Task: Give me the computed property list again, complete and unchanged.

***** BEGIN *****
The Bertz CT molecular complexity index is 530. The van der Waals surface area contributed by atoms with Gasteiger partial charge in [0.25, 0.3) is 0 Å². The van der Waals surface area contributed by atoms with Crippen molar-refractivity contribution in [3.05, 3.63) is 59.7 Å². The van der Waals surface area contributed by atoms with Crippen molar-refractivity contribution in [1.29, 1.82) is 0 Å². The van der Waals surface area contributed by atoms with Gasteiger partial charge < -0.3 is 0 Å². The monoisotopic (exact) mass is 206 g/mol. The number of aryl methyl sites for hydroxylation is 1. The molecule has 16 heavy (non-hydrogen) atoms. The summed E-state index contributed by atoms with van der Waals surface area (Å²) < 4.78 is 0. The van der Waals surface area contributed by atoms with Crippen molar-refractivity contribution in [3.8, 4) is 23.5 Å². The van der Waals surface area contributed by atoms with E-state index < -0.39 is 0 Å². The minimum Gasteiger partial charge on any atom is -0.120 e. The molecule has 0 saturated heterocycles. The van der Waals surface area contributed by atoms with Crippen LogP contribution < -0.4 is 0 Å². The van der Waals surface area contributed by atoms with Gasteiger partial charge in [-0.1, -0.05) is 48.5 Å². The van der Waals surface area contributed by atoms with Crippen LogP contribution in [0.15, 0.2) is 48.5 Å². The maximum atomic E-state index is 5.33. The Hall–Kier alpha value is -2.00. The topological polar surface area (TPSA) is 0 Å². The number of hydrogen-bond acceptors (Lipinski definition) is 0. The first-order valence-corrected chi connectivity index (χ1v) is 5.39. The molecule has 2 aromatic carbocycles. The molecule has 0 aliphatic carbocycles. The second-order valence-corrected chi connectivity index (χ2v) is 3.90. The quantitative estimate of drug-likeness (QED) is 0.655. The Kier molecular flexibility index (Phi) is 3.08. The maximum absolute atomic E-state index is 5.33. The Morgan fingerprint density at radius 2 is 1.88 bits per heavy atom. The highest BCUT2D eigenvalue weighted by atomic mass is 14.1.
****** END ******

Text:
The Bertz CT molecular complexity index is 530. The van der Waals surface area contributed by atoms with Gasteiger partial charge in [0.25, 0.3) is 0 Å². The van der Waals surface area contributed by atoms with Crippen molar-refractivity contribution in [3.05, 3.63) is 59.7 Å². The van der Waals surface area contributed by atoms with Crippen molar-refractivity contribution in [1.29, 1.82) is 0 Å². The van der Waals surface area contributed by atoms with Gasteiger partial charge < -0.3 is 0 Å². The monoisotopic (exact) mass is 206 g/mol. The number of aryl methyl sites for hydroxylation is 1. The molecule has 16 heavy (non-hydrogen) atoms. The summed E-state index contributed by atoms with van der Waals surface area (Å²) < 4.78 is 0. The van der Waals surface area contributed by atoms with Crippen molar-refractivity contribution in [3.8, 4) is 23.5 Å². The van der Waals surface area contributed by atoms with E-state index < -0.39 is 0 Å². The minimum Gasteiger partial charge on any atom is -0.120 e. The molecule has 0 saturated heterocycles. The van der Waals surface area contributed by atoms with Crippen LogP contribution < -0.4 is 0 Å². The van der Waals surface area contributed by atoms with Gasteiger partial charge in [-0.1, -0.05) is 48.5 Å². The van der Waals surface area contributed by atoms with Crippen LogP contribution in [0.15, 0.2) is 48.5 Å². The maximum atomic E-state index is 5.33. The Hall–Kier alpha value is -2.00. The topological polar surface area (TPSA) is 0 Å². The number of hydrogen-bond acceptors (Lipinski definition) is 0. The first-order valence-corrected chi connectivity index (χ1v) is 5.39. The molecule has 2 aromatic carbocycles. The molecule has 0 aliphatic carbocycles. The second-order valence-corrected chi connectivity index (χ2v) is 3.90. The quantitative estimate of drug-likeness (QED) is 0.655. The Kier molecular flexibility index (Phi) is 3.08. The maximum absolute atomic E-state index is 5.33. The Morgan fingerprint density at radius 2 is 1.88 bits per heavy atom. The highest BCUT2D eigenvalue weighted by atomic mass is 14.1.